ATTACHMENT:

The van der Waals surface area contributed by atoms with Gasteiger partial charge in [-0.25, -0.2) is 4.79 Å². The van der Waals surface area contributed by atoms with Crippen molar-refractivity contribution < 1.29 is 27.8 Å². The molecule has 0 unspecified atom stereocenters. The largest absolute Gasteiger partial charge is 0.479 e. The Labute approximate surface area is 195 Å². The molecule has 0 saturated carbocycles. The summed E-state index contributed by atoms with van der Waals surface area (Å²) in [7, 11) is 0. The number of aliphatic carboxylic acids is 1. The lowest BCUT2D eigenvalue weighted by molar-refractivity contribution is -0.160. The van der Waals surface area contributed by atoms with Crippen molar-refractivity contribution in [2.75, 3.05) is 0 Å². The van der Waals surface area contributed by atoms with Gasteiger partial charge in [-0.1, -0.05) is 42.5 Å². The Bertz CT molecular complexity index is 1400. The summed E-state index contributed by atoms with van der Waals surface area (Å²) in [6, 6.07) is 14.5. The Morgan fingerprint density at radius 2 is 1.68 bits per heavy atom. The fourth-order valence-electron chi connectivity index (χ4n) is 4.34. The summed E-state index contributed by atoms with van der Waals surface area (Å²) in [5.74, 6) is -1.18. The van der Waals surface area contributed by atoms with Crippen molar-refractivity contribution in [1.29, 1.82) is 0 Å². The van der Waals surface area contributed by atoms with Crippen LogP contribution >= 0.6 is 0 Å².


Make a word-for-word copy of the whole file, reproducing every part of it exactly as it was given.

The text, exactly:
The van der Waals surface area contributed by atoms with Gasteiger partial charge in [-0.25, -0.2) is 4.79 Å². The van der Waals surface area contributed by atoms with Crippen molar-refractivity contribution < 1.29 is 27.8 Å². The molecule has 0 unspecified atom stereocenters. The largest absolute Gasteiger partial charge is 0.479 e. The Labute approximate surface area is 195 Å². The molecule has 0 saturated carbocycles. The summed E-state index contributed by atoms with van der Waals surface area (Å²) in [7, 11) is 0. The number of aliphatic carboxylic acids is 1. The lowest BCUT2D eigenvalue weighted by molar-refractivity contribution is -0.160. The van der Waals surface area contributed by atoms with Crippen molar-refractivity contribution in [2.75, 3.05) is 0 Å². The van der Waals surface area contributed by atoms with Gasteiger partial charge in [-0.1, -0.05) is 42.5 Å². The Bertz CT molecular complexity index is 1400. The summed E-state index contributed by atoms with van der Waals surface area (Å²) in [6, 6.07) is 14.5. The Morgan fingerprint density at radius 2 is 1.68 bits per heavy atom. The fourth-order valence-electron chi connectivity index (χ4n) is 4.34. The summed E-state index contributed by atoms with van der Waals surface area (Å²) in [5.74, 6) is -1.18. The van der Waals surface area contributed by atoms with Crippen molar-refractivity contribution in [1.29, 1.82) is 0 Å². The van der Waals surface area contributed by atoms with Crippen LogP contribution >= 0.6 is 0 Å².